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Leaves and Grass Clippings

Disposing of leaves and grass clippings is a common outdoor chore, but it’s important to know the dos and don’ts if you live in Huntington.

DO: Mulch your leaves. You might be surprised to know that mulched leaves are a free source of slow-release fertilizer for your lawn. As the small pieces decay, nutrients and organic matter are returned to the soil, benefiting the overall health of your lawn.

DO: Bag your leaves and grass clippings. Knowing that mulching is not an option for every homeowner, it is acceptable to bag your yard waste. The city allows residents to dispose up to four bags of yard waste with your household garbage each week. Those with larger quantities should call the city’s leaf pick-up hotline, 304.696.4484, for assistance. 

DON’T: Blow or sweep grass clippings, leaves and yard waste into the street or onto storm drains. City ordinance 960.02 includes fines of up to $500 per day for blowing leaves and grass clippings into the street. Storm drains also can become clogged with yard waste, putting added pressure on the sewer system and causing flooding when it rains.

DON’T: Rake your leaves into a pile at the curb. The city will only pick them up if they are bagged.

Leaves, grass clippings and yard waste must be contained in the proper container and out on curb awaiting proper disposal and/or pick up. Please contact the leaf pick up hotline at 304.696.4484 for assistance in removal of above mentioned items.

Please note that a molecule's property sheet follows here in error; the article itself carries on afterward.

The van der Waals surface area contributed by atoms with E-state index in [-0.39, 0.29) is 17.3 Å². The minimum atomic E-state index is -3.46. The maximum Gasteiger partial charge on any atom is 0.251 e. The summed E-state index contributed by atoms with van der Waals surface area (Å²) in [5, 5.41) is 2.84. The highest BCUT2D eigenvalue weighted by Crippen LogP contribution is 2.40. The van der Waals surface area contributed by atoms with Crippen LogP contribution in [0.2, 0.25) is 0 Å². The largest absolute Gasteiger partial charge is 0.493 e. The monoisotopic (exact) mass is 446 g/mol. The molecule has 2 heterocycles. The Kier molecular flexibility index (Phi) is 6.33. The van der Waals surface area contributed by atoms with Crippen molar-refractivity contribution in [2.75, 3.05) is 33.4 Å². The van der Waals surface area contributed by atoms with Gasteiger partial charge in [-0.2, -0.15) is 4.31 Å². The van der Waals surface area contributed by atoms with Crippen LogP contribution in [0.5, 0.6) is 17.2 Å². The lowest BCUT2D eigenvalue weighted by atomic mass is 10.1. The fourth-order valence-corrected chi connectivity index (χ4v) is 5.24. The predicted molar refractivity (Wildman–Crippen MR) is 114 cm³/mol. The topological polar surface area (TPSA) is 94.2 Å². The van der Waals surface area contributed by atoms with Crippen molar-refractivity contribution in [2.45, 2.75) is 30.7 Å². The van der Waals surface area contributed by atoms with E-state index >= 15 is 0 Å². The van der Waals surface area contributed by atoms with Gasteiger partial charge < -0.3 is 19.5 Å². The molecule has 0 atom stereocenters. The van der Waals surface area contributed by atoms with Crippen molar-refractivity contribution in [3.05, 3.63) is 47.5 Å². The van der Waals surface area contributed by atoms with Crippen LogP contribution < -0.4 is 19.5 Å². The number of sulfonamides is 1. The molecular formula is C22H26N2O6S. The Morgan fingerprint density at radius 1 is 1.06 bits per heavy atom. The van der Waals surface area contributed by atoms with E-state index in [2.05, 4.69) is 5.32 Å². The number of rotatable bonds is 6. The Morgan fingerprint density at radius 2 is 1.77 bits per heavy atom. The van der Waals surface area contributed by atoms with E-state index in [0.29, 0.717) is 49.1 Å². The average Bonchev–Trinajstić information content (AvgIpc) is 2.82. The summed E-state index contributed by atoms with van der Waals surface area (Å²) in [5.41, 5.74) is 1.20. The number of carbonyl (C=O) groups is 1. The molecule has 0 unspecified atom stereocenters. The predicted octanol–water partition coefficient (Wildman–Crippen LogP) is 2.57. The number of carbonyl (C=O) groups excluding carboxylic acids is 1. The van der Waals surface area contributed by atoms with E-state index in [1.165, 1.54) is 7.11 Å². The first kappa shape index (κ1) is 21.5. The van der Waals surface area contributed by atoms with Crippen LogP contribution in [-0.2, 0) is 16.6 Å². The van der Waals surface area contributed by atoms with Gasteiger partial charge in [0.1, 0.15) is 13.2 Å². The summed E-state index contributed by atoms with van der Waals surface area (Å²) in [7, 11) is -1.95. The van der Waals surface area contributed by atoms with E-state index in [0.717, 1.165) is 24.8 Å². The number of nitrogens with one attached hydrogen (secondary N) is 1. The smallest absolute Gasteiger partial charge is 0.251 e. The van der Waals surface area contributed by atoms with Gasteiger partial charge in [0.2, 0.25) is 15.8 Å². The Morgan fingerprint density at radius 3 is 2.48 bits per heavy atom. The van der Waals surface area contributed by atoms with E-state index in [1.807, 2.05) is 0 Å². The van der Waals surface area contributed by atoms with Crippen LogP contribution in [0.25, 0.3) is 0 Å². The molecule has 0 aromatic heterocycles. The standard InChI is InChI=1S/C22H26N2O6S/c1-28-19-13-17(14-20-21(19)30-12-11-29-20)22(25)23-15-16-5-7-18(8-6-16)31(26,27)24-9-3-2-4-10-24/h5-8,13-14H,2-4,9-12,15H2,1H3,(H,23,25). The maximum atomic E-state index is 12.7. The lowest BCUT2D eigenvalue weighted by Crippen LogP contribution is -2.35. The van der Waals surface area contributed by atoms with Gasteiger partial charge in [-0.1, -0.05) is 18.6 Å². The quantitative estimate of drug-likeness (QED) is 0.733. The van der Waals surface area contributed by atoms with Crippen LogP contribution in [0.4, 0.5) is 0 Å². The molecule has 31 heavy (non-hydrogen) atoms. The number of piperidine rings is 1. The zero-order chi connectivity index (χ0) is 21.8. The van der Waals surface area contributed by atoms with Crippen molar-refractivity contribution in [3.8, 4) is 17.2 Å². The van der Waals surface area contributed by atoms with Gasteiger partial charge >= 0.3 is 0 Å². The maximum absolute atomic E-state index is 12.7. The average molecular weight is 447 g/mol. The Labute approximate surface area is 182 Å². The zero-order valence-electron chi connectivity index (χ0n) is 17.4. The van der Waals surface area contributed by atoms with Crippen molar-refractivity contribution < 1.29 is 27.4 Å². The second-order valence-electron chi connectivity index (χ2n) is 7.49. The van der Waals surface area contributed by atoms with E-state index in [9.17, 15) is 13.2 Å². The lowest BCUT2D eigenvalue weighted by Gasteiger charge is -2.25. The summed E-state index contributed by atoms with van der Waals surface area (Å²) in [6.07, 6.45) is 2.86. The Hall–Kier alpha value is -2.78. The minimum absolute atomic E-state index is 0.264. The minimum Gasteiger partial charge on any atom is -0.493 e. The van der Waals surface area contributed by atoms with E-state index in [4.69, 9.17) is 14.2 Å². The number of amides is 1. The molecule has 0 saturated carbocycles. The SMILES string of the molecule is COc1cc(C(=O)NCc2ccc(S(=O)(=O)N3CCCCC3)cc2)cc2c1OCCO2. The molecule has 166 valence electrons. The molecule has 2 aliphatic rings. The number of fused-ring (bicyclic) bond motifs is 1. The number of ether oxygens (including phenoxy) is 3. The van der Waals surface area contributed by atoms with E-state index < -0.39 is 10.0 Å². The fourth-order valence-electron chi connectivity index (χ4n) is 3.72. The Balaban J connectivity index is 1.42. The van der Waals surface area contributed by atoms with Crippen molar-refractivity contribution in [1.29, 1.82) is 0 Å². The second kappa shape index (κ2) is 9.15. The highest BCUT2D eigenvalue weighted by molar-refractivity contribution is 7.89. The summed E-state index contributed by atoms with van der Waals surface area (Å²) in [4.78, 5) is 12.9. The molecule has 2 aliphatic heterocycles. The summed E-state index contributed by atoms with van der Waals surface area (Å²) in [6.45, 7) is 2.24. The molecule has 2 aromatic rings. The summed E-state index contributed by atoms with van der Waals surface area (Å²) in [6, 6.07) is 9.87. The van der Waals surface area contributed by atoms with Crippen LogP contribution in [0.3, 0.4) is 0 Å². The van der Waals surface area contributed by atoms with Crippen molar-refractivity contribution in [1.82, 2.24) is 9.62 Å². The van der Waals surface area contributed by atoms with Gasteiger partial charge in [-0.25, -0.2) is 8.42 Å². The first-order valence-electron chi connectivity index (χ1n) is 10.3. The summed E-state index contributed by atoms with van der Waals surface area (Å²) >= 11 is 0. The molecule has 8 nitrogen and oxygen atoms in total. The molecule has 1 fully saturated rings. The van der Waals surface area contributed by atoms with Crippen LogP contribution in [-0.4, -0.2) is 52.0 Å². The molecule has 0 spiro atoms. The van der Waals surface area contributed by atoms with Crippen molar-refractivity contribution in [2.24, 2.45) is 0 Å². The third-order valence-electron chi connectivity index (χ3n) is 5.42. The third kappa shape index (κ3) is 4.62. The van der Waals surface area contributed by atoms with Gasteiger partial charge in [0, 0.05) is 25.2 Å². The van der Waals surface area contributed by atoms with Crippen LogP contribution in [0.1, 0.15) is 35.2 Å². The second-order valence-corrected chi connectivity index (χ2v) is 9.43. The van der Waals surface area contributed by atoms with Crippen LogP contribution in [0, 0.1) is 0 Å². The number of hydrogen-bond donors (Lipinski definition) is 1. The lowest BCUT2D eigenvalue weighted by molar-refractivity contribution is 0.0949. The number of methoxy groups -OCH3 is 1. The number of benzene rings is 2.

Lose the rake. Cabell County Solid Waste Authority encourages residents to “recycle” their leaves.

Autumn is the time of year anticipated by many in our region; Cooler days, a variety of outdoor activities and festivals, and the lovely fall foliage are but a few of the reasons. But alas, the cool days eventually give way to downright frigid weather, the festivals end and the beautiful foliage makes its way down to your lawn! Without a doubt, for many of us in our region the yearly ritual of raking and disposing of this year’s crop of leaves is not exactly a welcome chore.

Many who endure the routine simply rake them into a pile and with careful fervor, jam them into large bags to be placed on the curb for a trip to the landfill. If more people took a closer look at what they were discarding, they might be surprised to find out that they are tossing out what equates to be a free source of slow release fertilizer.

As everyone remembers from their high school biology class, leaves release organic matter and nutrients into the soil as they decay. Generally speaking, the nutrients are then used by other growing plants. It’s a near perfect recycling system. When you toss the leaves in a bag and send them away, you are in the simplest of terms robbing your lawn of the available nutrients.

Mulching the leaves cuts them into tiny pieces that are less noticeable on the lawn and helps them to break down faster. You don’t even have to rake them into piles! Simply mow them where they land. As they decay nutrients and organic matter are returned to the soil benefiting the overall health of your lawn. Studies at Michigan State, Cornell, Rutgers and Purdue have concluded that mulching tree leaves is an excellent disposal method that does not harm healthy turf and may provide a number of benefits, including increased microbial activity, water infiltration and improved soil structure. Best of all it keeps the leaves out of our landfills.

Is mulching leaves for everyone? Probably not -- every situation is different. A thin stand of grass in a heavily shaded yard would present a limited opportunity. Some homeowners accustomed to the fall ritual of raking and bagging may find the idea of mulching leaves foreign and therefore not readily accept it. However, if the circumstances fit you situation, and you want to leave the rake in the garage this year, do your lawn a favor and recycle the leaves.